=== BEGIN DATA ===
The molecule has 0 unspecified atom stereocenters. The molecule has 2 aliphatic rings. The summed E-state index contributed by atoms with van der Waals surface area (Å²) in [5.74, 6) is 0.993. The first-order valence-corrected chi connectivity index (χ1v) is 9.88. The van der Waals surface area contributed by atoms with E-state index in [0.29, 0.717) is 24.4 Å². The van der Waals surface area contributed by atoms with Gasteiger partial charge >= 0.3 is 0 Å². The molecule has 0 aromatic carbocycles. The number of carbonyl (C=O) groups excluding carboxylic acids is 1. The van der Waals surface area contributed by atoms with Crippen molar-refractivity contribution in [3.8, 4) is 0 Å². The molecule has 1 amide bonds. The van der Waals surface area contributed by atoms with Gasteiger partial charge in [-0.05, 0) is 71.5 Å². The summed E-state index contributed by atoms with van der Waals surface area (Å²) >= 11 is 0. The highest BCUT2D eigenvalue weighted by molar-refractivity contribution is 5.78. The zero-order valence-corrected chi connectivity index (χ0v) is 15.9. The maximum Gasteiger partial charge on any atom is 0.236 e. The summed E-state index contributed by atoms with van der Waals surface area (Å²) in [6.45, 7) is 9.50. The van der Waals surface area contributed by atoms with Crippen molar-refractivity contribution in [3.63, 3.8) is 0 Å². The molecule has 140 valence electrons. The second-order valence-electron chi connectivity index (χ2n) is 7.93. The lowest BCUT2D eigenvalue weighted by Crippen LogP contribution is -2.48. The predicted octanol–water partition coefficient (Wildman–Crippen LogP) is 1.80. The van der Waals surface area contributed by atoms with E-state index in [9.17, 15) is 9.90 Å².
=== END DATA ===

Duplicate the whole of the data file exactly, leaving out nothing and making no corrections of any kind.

The molecule has 0 unspecified atom stereocenters. The molecule has 2 aliphatic rings. The summed E-state index contributed by atoms with van der Waals surface area (Å²) in [5.74, 6) is 0.993. The first-order valence-corrected chi connectivity index (χ1v) is 9.88. The van der Waals surface area contributed by atoms with E-state index in [0.29, 0.717) is 24.4 Å². The van der Waals surface area contributed by atoms with Gasteiger partial charge >= 0.3 is 0 Å². The molecule has 0 aromatic carbocycles. The number of carbonyl (C=O) groups excluding carboxylic acids is 1. The van der Waals surface area contributed by atoms with Crippen molar-refractivity contribution in [3.8, 4) is 0 Å². The molecule has 1 amide bonds. The van der Waals surface area contributed by atoms with Gasteiger partial charge in [-0.05, 0) is 71.5 Å². The summed E-state index contributed by atoms with van der Waals surface area (Å²) >= 11 is 0. The highest BCUT2D eigenvalue weighted by molar-refractivity contribution is 5.78. The zero-order valence-corrected chi connectivity index (χ0v) is 15.9. The maximum Gasteiger partial charge on any atom is 0.236 e. The summed E-state index contributed by atoms with van der Waals surface area (Å²) in [6.45, 7) is 9.50. The van der Waals surface area contributed by atoms with Crippen molar-refractivity contribution in [3.63, 3.8) is 0 Å². The molecule has 140 valence electrons. The second-order valence-electron chi connectivity index (χ2n) is 7.93. The lowest BCUT2D eigenvalue weighted by Crippen LogP contribution is -2.48. The predicted octanol–water partition coefficient (Wildman–Crippen LogP) is 1.80. The van der Waals surface area contributed by atoms with E-state index in [9.17, 15) is 9.90 Å².